Despite an average start of 19.6 in his 27 career Sprint Cup races at Michigan, Stewart has an average finish of 11.2 thanks to 11 top-fives and 19 top-10s.

With a much better outlook in 2012 than he had in 2011, Stewart will look to add to those numbers come Sunday in the Pure Michigan 400.

TONY STEWART, Driver of the No. 14 Mobil 1/Office Depot Chevrolet for Stewart-Haas Racing:

When you raced at Michigan back in June, it was your first time on the new pavement. How was it and what do you expect in your return visit?

“Once it cleaned off, it seemed like the track got to be pretty good. It was still a relatively one-groove track, but it got better as the weekend went on. Hopefully, the racetrack will continue on that path and continue to widen out. It was a lot racier than I thought it would be, right off the bat, so I’m anticipating it’s going to be even better when we get back on it this weekend.”

With the new pavement, the speeds at Michigan are very high – in the 200 mph range. Is that of any concern to you?

“I don’t think so. The safety of these cars has come a long way, and racetrack safety, too, with the soft walls. I don’t think you’re ever really concerned about it until something bad happens. But I’ve been to racetracks, and I’ve seen crashes at 60 mph that hurt people a lot worse than 160 mph. So I feel pretty confident with the safety package that we have, with both the racetrack side and with what NASCAR has done with the cars.”

You’ve had a solid stretch of results these last nine races where your average finish is 9.5. But during this time, you’ve also had to do a lot of rallying, as your average starting spot is 21.2. How are you able to overcome these starting spots and get your car to where you want it to be at the end of the race?

“In my career, I’ve not been much of a qualifier, so I’ve learned to never give up, no matter what our starting spot might be. No matter what, we always go into every Sunday knowing that our starting position is where we’re starting, that’s it. But we run through our race as if we’re starting on the pole and we’ve got a shot to win it. We just have never given up and no matter what we keep digging at it.”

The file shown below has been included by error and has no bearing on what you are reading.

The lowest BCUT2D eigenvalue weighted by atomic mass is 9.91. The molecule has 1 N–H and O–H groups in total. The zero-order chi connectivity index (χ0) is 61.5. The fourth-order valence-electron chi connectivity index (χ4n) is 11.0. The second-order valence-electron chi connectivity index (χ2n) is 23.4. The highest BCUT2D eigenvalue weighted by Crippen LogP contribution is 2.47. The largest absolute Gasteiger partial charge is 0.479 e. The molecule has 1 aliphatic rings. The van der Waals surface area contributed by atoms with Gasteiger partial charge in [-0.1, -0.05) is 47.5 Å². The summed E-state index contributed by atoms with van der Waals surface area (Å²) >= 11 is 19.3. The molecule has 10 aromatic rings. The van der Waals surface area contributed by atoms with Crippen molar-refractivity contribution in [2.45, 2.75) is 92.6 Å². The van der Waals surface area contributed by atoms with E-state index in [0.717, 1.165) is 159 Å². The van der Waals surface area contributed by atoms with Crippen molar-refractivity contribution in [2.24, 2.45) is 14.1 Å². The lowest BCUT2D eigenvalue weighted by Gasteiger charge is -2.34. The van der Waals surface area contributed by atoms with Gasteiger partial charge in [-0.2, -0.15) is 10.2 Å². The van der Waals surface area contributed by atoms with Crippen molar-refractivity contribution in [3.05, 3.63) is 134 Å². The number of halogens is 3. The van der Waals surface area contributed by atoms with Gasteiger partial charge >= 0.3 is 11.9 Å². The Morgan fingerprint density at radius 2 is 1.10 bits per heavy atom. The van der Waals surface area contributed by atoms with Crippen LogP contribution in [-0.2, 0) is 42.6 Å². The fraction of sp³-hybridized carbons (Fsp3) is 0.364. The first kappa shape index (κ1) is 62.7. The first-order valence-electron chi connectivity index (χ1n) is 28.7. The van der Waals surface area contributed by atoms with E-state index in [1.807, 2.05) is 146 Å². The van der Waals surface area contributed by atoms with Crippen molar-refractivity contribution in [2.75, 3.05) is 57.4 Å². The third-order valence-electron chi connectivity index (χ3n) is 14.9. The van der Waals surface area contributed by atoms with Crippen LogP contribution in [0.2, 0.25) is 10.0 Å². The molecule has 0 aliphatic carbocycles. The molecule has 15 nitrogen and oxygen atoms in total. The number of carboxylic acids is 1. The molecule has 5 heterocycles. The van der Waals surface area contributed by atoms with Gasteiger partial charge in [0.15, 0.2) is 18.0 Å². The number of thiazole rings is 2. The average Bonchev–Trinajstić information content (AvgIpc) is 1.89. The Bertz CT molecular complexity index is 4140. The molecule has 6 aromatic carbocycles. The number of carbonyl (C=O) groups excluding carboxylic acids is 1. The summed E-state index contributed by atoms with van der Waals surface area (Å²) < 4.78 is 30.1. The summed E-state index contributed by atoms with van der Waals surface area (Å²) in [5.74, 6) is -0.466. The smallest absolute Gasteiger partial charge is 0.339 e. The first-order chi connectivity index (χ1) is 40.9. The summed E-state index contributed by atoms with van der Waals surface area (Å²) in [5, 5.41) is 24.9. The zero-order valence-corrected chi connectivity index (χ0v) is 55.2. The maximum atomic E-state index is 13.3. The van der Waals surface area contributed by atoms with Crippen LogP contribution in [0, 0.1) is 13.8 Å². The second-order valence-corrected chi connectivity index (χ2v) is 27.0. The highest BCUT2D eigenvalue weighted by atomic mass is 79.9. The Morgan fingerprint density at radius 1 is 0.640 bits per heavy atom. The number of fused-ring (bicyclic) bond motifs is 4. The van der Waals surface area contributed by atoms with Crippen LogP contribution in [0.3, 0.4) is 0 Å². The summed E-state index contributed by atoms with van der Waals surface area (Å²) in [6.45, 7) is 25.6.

How do you feel your season is going so far?

“We’re still trying to find some consistency. We’ve had some great runs and then some not-so-great runs. Lately though, we’ve been running pretty competitively. Even at Kentucky (finished 32nd) and last week at Watkins Glen (finished 19th), we were fast. We never really got to show it at Kentucky because we had ignition trouble. We were 30-some odd laps down but running some of the fastest laps of the race. And at Watkins Glen, we had a top-five car but I made a mistake and spun and we ended up 19th. We can be better, but I also know we’re getting better, too.”

You’re eighth in points with three wins and only four races remain before the Chase begins. You’re pretty secure among the top-10 in points with a 63-point buffer over 11th-place Kasey Kahne, and your three wins all but guarantees you a Chase berth even if you were to fall out of the top-10. Do you feel secure?

“Well, you feel better knowing you have three wins. But the thing is, you don’t really think from that standpoint. You always go in there every weekend with the intention that you’re going to win the race. So you’re focusing on what you’ve got to do to keep your program good so when you get in the Chase, you can perform in the Chase. But, for right now, it’s just kind of the same thing we always talk about every year at this time. We’re taking it one week at a time, and you’re just trying to make sure that every track you’re going to, you’re getting 100 percent out of what your package is that weekend.”